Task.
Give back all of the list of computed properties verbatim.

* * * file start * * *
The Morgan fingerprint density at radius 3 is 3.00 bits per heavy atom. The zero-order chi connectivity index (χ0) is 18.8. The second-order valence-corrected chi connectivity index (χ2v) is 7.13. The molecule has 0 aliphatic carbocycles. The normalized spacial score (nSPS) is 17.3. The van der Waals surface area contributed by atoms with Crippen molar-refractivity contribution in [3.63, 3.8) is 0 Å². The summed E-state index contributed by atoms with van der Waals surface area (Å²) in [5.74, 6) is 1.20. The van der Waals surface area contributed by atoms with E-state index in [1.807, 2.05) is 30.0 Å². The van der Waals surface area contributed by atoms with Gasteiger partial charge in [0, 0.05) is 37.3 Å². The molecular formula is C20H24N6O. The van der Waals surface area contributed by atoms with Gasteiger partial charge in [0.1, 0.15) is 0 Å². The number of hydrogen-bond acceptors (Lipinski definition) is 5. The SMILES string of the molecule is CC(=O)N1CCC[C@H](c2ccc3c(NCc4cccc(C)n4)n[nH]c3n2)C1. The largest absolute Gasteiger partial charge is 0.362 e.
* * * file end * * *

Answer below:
The Morgan fingerprint density at radius 3 is 3.00 bits per heavy atom. The zero-order chi connectivity index (χ0) is 18.8. The second-order valence-corrected chi connectivity index (χ2v) is 7.13. The molecule has 0 aliphatic carbocycles. The normalized spacial score (nSPS) is 17.3. The van der Waals surface area contributed by atoms with Crippen molar-refractivity contribution in [3.63, 3.8) is 0 Å². The summed E-state index contributed by atoms with van der Waals surface area (Å²) in [5.74, 6) is 1.20. The van der Waals surface area contributed by atoms with E-state index in [1.807, 2.05) is 30.0 Å². The van der Waals surface area contributed by atoms with Gasteiger partial charge in [0, 0.05) is 37.3 Å². The molecular formula is C20H24N6O. The van der Waals surface area contributed by atoms with Gasteiger partial charge in [0.1, 0.15) is 0 Å². The number of hydrogen-bond acceptors (Lipinski definition) is 5. The SMILES string of the molecule is CC(=O)N1CCC[C@H](c2ccc3c(NCc4cccc(C)n4)n[nH]c3n2)C1. The largest absolute Gasteiger partial charge is 0.362 e.